Organ procurement is a difficult process, but it has been made a little easier thanks to the use of telepathology. Real-time access to pathologists has led to an increase in organ transplants. We look at how.
Organ transplants have some of the highest demand and lowest supply levels of any healthcare procedure. Some 115,000 people are currently on the U.S. transplant waiting list, and for each of these people, time is of the essence. If they don’t get a replacement organ in time, they will die.
The use of telepathology in organ transplants, however, is easing up some of that strain. Telecommunication technology is allowing doctors to perform more organ transplants every day. Read on to learn more about this lifesaving technology.
The Role of Pathology in Organ Transplants
At first, it may not seem clear why pathology is a part of the organ donation process. Wouldn’t greater access to surgeons help increase the number of transplants, not the number of pathologists? But the truth is, before the surgeon even begins to scrub up, there are a number of hurdles that have to be cleared.
Not every donated organ is healthy enough to work in a transplant, and not every organ is a match for every donor. Certain factors, such as blood type, have to be considered, and the organ must be deemed healthy enough for a transplant. This is where pathologists come in.
Pathologists perform biopsies of the potential donor organ. They check that everything seems to be in order with the organ, and they figure out who will be a good fit for the donor organ. Only once they give the okay does the transplantation procedure begin.
The Challenges of Traditional Organ Donation Procedures
One of the biggest factors in successful organ transplants is timeliness. The more delays there are in the procedure, the more likely the recipient of the organ is to die. In fact, about twenty people die every day waiting for an organ transplant.
Not only is the wellbeing of the patient at risk, the health of the donor organ can depend on rapid response. As these organs come from someone recently deceased, it is critical to properly preserve the organ before it starts to shut down. In some cases, this difference can be a matter of minutes.
While local pathologists are well-qualified to manage organ transplantation procedures, they can’t always be on call. If an organ becomes available in the middle of the night, during a holiday, or on a weekend, the right expert may not be around to do the necessary examination. This is where telepathology comes in.
The Use of Telepathology in Organ Transplants
Because pathology, unlike surgery, is analysis-based, a pathologist doesn’t have to be at the same hospital as the organ to perform the needed tests. They can be on the other side of the world and, with the technology available today, they can analyze the organ in real time. This offers huge benefits in increasing the number of organ transplants.
Let’s say a car crash victim comes into the emergency room at two in the morning and is declared deceased at three. The local pathologist may be asleep in their bed, but the hospital can take the needed samples from the organ and send the data to a pathologist in Sweden who is still at work. The Swedish pathologist can make the call on the organ and send the result back to the hospital in a matter of minutes or hours, where it might once have taken half a day.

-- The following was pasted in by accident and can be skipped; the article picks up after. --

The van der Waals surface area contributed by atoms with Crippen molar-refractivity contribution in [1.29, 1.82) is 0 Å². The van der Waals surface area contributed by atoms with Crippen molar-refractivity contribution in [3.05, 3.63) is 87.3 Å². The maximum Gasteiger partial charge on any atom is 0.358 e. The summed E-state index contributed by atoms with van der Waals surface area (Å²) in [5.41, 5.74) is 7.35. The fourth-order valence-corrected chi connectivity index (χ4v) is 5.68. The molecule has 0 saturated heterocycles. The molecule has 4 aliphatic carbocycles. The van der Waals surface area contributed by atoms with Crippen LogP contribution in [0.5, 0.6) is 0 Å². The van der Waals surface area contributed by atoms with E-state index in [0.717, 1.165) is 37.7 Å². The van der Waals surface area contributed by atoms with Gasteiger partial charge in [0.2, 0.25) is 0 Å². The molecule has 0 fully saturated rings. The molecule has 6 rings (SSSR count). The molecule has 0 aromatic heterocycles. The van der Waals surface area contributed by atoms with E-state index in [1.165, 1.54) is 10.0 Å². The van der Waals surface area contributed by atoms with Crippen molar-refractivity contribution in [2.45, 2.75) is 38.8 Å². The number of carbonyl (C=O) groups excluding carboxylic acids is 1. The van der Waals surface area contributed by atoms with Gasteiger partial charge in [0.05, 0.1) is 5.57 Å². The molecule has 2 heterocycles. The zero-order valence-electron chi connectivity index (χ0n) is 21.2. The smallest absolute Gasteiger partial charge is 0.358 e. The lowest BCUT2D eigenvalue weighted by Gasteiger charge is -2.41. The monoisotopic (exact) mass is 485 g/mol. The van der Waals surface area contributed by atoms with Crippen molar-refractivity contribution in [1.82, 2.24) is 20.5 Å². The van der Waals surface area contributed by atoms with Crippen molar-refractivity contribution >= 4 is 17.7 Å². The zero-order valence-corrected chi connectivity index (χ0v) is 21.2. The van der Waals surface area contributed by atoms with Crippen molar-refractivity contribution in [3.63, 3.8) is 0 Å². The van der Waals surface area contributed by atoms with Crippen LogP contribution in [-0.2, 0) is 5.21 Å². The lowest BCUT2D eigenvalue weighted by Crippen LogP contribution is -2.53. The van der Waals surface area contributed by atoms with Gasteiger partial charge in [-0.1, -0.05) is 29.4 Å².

Telepathology can also be excellent for collaborative medical decisions. In some cases, a pathologist may want to get a second opinion from a colleague. It is very hard for more than one person to look at a physical slide at once; with telepathology, multiple experts can look at the data to make the best decision for the situation.
The Impact of Telepathology
Another one of the biggest factors in successful transplants is accuracy. The analysis of the organ and the donor match need to be spot on or the operation could endanger both the patient and the organ. Losing an organ that could have saved another life because of human error isn’t acceptable when we have nearly two dozen people dying every day waiting for transplants.
Telepathology allows pathologists to see the images better during their analysis. They can zoom in on details you might not be able to with traditional slides. They also have the added safety net of artificial intelligence helping them with their analysis.
There are three main categories of telepathology: static image-based systems, virtual slide systems, and real-time systems.
Image-based systems use images captured from a digital camera attached to a microscope. An area of the image is selected and sent for analysis.
Virtual slide systems are much closer to traditional analytic procedures. Someone scans a pathology specimen slide and sends a high-resolution image to the pathologist. This allows them to see the whole image, rather than a selected portion.
Real-time systems allow the most rapid turnaround with results. In this system, the pathologist guides a robotically-operated microscope to perform the analysis they need to. So while they may be in France and their patient might be in Hoboken, the pathologist is actually operating the machinery performing their organ analysis.
Think of it as the world’s most important remote control vehicle.
Find a Telepathologist
Telepathology is changing the face of organ transplants today. Whereas patients once had to wait hours or days to get pathology results back, now they can have an answer in just a few minutes or hours. The use of telepathology is sure to keep the number of transplant-related deaths on the decline.
If you’re looking for a telepathologist, get in touch with us at Specialist Direct. We provide end-to-end telehealth solutions that ensure that patients receive the absolute best clinical care. Contact us today to start saving more lives.